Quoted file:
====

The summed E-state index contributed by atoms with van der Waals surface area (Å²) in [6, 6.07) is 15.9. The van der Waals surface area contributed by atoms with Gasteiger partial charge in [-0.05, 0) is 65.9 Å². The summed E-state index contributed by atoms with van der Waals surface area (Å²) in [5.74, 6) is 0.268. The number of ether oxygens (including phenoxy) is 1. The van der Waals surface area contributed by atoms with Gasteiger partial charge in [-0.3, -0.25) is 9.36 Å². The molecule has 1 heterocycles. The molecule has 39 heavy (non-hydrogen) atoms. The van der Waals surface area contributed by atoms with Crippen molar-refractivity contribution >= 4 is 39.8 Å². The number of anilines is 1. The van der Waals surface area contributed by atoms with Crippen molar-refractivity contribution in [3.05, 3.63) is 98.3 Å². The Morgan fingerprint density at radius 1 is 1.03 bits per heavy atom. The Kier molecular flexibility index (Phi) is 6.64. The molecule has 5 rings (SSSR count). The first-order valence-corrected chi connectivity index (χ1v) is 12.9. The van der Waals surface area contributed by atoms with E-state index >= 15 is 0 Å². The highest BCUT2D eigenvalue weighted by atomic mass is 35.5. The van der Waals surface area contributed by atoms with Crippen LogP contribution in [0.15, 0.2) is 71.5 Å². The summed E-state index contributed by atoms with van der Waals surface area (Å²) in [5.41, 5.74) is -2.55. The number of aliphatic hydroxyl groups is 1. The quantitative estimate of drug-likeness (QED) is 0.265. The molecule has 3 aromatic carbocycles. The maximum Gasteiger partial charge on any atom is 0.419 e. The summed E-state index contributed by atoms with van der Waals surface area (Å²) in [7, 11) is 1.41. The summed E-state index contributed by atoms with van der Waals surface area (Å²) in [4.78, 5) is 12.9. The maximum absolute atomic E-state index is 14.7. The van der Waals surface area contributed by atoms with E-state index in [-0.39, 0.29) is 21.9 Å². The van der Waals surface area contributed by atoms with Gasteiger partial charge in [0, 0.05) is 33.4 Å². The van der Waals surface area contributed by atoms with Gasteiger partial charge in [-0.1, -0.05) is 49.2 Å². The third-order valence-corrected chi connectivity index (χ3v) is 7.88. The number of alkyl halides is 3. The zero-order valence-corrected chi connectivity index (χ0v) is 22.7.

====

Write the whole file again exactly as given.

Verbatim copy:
The summed E-state index contributed by atoms with van der Waals surface area (Å²) in [6, 6.07) is 15.9. The van der Waals surface area contributed by atoms with Gasteiger partial charge in [-0.05, 0) is 65.9 Å². The summed E-state index contributed by atoms with van der Waals surface area (Å²) in [5.74, 6) is 0.268. The number of ether oxygens (including phenoxy) is 1. The van der Waals surface area contributed by atoms with Gasteiger partial charge in [-0.3, -0.25) is 9.36 Å². The molecule has 1 heterocycles. The molecule has 39 heavy (non-hydrogen) atoms. The van der Waals surface area contributed by atoms with Crippen molar-refractivity contribution >= 4 is 39.8 Å². The number of anilines is 1. The van der Waals surface area contributed by atoms with Crippen molar-refractivity contribution in [3.05, 3.63) is 98.3 Å². The Morgan fingerprint density at radius 1 is 1.03 bits per heavy atom. The Kier molecular flexibility index (Phi) is 6.64. The molecule has 5 rings (SSSR count). The first-order valence-corrected chi connectivity index (χ1v) is 12.9. The van der Waals surface area contributed by atoms with E-state index >= 15 is 0 Å². The highest BCUT2D eigenvalue weighted by atomic mass is 35.5. The van der Waals surface area contributed by atoms with Crippen LogP contribution in [0.15, 0.2) is 71.5 Å². The summed E-state index contributed by atoms with van der Waals surface area (Å²) in [5.41, 5.74) is -2.55. The number of aliphatic hydroxyl groups is 1. The quantitative estimate of drug-likeness (QED) is 0.265. The molecule has 3 aromatic carbocycles. The maximum Gasteiger partial charge on any atom is 0.419 e. The summed E-state index contributed by atoms with van der Waals surface area (Å²) in [7, 11) is 1.41. The summed E-state index contributed by atoms with van der Waals surface area (Å²) in [4.78, 5) is 12.9. The maximum absolute atomic E-state index is 14.7. The van der Waals surface area contributed by atoms with E-state index in [-0.39, 0.29) is 21.9 Å². The van der Waals surface area contributed by atoms with Gasteiger partial charge in [0, 0.05) is 33.4 Å². The van der Waals surface area contributed by atoms with Gasteiger partial charge in [-0.1, -0.05) is 49.2 Å². The third-order valence-corrected chi connectivity index (χ3v) is 7.88. The number of alkyl halides is 3. The zero-order valence-corrected chi connectivity index (χ0v) is 22.7.